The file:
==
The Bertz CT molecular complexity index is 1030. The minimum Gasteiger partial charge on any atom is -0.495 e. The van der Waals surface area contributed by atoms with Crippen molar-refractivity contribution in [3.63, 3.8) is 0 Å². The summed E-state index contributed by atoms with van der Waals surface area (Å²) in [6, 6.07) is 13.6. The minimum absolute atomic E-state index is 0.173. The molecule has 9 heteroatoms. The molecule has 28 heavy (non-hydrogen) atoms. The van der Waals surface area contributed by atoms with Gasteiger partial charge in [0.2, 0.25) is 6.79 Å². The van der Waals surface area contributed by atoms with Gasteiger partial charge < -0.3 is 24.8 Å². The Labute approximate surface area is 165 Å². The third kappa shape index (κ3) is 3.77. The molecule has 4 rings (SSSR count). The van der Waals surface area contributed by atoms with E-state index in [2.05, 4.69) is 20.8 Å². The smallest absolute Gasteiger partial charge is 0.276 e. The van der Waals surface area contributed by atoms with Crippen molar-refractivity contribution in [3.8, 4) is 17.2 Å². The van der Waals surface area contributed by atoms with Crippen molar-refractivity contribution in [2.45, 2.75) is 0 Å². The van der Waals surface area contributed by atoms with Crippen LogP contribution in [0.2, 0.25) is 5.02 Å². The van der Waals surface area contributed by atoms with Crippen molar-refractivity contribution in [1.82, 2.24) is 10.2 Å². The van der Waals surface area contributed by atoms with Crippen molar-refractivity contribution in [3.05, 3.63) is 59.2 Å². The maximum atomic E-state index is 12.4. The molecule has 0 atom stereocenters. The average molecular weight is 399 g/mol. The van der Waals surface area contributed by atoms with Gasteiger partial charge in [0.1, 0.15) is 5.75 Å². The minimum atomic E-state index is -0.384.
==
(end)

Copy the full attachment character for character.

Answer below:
The Bertz CT molecular complexity index is 1030. The minimum Gasteiger partial charge on any atom is -0.495 e. The van der Waals surface area contributed by atoms with Crippen molar-refractivity contribution in [3.63, 3.8) is 0 Å². The summed E-state index contributed by atoms with van der Waals surface area (Å²) in [6, 6.07) is 13.6. The minimum absolute atomic E-state index is 0.173. The molecule has 9 heteroatoms. The molecule has 28 heavy (non-hydrogen) atoms. The van der Waals surface area contributed by atoms with Gasteiger partial charge in [0.2, 0.25) is 6.79 Å². The van der Waals surface area contributed by atoms with Gasteiger partial charge < -0.3 is 24.8 Å². The Labute approximate surface area is 165 Å². The third kappa shape index (κ3) is 3.77. The molecule has 4 rings (SSSR count). The van der Waals surface area contributed by atoms with E-state index in [2.05, 4.69) is 20.8 Å². The smallest absolute Gasteiger partial charge is 0.276 e. The van der Waals surface area contributed by atoms with Crippen molar-refractivity contribution in [3.8, 4) is 17.2 Å². The van der Waals surface area contributed by atoms with Crippen molar-refractivity contribution in [2.45, 2.75) is 0 Å². The van der Waals surface area contributed by atoms with Crippen LogP contribution in [0.2, 0.25) is 5.02 Å². The van der Waals surface area contributed by atoms with Crippen molar-refractivity contribution in [1.82, 2.24) is 10.2 Å². The van der Waals surface area contributed by atoms with Crippen molar-refractivity contribution in [3.05, 3.63) is 59.2 Å². The maximum atomic E-state index is 12.4. The molecule has 0 atom stereocenters. The average molecular weight is 399 g/mol. The van der Waals surface area contributed by atoms with Gasteiger partial charge in [0.1, 0.15) is 5.75 Å². The minimum atomic E-state index is -0.384.